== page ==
Rather than a large public hearing, board chairman Todd Higdon said he felt two representatives from the BOC, two from MCCPC and perhaps a couple of representatives from GRP should get together and meet and see if they can iron out solutions. He said he felt this would be productive. No date was set as of press time for such a meeting.


In another matter Monday, Madison County commissioners plan to vote April 19 on whether to present a one-cent county transportation sales tax to voters in November. Several area counties have approved such a tax to fund road improvement within their counties.


In a separate matter, Higdon gave a report on courthouse security over the first quarter of 2021. He noted that 5,031 people visited the courthouse in January, 5,214 in February and 5,377 in March.

The chairman said there were 95 weapons collected and held by courthouse security in January while people visited the complex. There were 74 held in February and 81 in March. Three people were denied entry in January, six in February and one in March.

“I feel like the public ought to know how good a job these guys have done down here,” said Higdon. “They do a really good job keeping all of safe on a daily basis.”


The board once again held a lengthy discussion on operations at the recreation department. Higdon said he felt a lot of confusion about facility use will be cleared up by providing clear communication about what’s expected. He said current rules aren’t written in easy-to-understand language and he said those rules need to be simplified and provided in clear, written form. Commissioner Brian Kirk agreed and said the department doesn’t need to be overly eager to assess fees, but it needs compensation for activities that cost the county, such as use of lights. Commissioners suggested that Angela Rouse, a Madison County resident with a career in recreation services might be able to help with simplifying the department’s guidelines for citizens.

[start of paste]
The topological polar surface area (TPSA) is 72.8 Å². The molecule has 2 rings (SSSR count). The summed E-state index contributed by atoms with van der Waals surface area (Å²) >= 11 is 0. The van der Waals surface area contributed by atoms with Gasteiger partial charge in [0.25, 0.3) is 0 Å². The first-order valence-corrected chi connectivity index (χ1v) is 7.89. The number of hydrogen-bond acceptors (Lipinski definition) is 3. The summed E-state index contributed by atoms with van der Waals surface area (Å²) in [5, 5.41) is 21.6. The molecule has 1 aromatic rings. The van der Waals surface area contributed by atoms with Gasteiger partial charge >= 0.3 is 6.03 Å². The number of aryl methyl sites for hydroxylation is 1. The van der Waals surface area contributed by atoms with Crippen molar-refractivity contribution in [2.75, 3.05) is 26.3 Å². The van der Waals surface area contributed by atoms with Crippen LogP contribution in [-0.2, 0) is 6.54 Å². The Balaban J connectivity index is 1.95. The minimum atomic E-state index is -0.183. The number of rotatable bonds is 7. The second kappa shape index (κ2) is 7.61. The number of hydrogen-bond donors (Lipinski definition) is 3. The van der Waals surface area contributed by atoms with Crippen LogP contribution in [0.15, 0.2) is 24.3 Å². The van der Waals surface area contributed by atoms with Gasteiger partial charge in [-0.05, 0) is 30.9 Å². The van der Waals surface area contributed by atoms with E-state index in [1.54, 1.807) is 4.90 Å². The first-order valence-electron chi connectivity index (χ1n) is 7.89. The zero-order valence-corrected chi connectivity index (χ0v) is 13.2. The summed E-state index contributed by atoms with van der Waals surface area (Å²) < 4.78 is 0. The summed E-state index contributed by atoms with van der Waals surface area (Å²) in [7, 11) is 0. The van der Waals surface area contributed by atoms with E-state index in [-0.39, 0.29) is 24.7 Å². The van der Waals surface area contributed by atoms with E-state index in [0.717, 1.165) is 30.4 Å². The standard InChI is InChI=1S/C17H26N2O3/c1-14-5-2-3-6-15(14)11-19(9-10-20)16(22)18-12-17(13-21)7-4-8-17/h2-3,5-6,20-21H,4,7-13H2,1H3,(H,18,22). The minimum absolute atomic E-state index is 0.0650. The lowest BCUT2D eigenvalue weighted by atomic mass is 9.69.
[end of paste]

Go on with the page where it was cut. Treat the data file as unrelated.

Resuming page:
Higdon spoke to commissioners about adopting a plan suggested by the Association County Commissioners of Georgia for pension services for EMS workers. Higdon said the plan does not cost the county anything, but EMS workers would contribute four-percent of their salaries and be eligible for retirement after 20 years. And the plan would give retroactive credit to county EMS employees for their years on the job. The pension plan is suggested as a way to help with EMS employee retention and recruitment in the county.


Commissioners heard from Shiloh Volunteer Fire Department Chief Butch McDuffie, who asked the group to consider improving county water flow in the north central part of the county. He noted that the Shiloh department serves 30-square miles and has just 30 hydrants along Hwy. 29. Most of the area does not have water services. He said that with stimulus money being available, it may be a good time to look at expanding water services in the Shiloh area, which would help with fire protection and homeowners’ insurance payments.

Hull Mayor Paul Walton also approached commissioners Monday and asked for clarification on excise tax collections on alcohol. The City of Hull is now receiving those taxes, and he wanted to make sure the city is in line with county guidelines.


County commissioners agreed to move forward with hiring two employees at the road department. The board also discussed giving hiring authority back to the BOC chairman on all positions that aren’t a department head or assistant head. The district commissioners seemed to favor this move, which will need to be approved at an upcoming meeting. Last fall, the board voted to take over hiring and firing responsibilities for the county, but members say they feel the chairman handles the day-to-day operations of the county and should be able to work with department heads to hire employees. The board also postponed a decision on a recreation department assistant director.